Software development, photography, jokes, ....

Sites by me

 
tas-logoTransportation Administration System
snoezelkussen-logo-kleinstSnoezelkussens voor verstandelijk gehandicapten
ikzoekeenbegeleider-logoBegeleiders voor gehandicapten
Laat uw hond het jaarlijkse vuurwerk overwinnen
logo 50x50Hey Vos! Je eigen naam@vos.net emailadres?
Kunst in huis? Nicole Karrèr maakt echt bijzonder mooie dingen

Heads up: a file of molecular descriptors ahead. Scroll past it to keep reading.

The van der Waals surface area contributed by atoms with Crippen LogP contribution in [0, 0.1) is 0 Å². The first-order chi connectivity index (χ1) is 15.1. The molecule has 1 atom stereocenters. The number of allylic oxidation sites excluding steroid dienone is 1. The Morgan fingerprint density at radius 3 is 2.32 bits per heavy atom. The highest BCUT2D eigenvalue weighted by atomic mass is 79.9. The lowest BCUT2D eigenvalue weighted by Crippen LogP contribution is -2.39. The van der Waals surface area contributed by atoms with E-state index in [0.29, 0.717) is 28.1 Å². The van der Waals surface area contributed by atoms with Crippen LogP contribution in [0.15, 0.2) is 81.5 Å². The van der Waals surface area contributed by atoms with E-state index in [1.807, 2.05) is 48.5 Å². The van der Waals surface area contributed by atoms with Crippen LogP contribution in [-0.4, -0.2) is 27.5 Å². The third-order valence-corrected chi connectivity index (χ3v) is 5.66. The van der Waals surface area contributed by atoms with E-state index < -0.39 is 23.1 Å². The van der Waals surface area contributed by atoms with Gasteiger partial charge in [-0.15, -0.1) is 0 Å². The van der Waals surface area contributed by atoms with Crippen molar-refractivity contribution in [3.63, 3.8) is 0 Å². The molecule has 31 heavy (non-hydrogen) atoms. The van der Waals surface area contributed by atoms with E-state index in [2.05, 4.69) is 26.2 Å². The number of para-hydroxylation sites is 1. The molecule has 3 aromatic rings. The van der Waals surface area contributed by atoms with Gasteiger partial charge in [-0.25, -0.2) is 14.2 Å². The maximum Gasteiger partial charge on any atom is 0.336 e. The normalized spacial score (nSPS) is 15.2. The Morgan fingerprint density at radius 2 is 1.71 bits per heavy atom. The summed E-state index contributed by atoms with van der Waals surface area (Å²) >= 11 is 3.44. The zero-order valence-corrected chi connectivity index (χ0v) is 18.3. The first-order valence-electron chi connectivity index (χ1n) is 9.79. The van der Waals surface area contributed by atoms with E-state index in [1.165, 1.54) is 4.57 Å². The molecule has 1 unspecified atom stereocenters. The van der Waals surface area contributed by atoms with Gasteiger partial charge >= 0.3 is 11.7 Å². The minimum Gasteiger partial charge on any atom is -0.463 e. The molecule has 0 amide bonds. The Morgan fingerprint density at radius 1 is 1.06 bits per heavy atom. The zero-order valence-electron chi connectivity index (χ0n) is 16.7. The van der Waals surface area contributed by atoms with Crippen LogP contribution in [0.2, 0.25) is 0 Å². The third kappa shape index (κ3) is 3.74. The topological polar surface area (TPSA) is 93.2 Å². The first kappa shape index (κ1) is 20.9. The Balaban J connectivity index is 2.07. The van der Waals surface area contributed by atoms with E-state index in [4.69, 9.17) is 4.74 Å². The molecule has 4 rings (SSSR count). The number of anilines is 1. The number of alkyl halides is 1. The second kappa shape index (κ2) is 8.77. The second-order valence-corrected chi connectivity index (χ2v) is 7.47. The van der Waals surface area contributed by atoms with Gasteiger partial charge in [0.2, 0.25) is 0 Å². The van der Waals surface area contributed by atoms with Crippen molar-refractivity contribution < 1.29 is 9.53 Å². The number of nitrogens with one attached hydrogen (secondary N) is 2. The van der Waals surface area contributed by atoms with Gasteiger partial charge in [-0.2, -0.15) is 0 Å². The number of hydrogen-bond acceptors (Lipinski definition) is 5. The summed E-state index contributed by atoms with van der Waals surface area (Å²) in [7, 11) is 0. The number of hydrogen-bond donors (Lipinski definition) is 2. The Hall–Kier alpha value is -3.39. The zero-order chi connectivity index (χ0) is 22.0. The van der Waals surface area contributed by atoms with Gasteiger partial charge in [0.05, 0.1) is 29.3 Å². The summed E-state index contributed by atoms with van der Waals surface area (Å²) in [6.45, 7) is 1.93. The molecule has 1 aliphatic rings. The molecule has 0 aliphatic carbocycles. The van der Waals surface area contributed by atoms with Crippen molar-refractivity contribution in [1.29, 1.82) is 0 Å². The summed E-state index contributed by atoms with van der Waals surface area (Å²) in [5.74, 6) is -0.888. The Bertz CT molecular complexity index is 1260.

nettylogo2Kunst in huis? Netty Franssen maakt ook bijzonder mooie dingen
Salarisadministratie en belastingadvies bij De Zaak Loont
Zutphense Bomenstichting

Hosting Favorites

 
ANU Internet Services
XelMedia .internet Services
register.com

Blogroll

 
Bomenstichting
LassoSoft
MacFreak
Quality that computes
The Economy of Motion
Wheel 2.0
IntrAktv



Website Hosting bij Xel Media

Marc's Place

1 Lexicals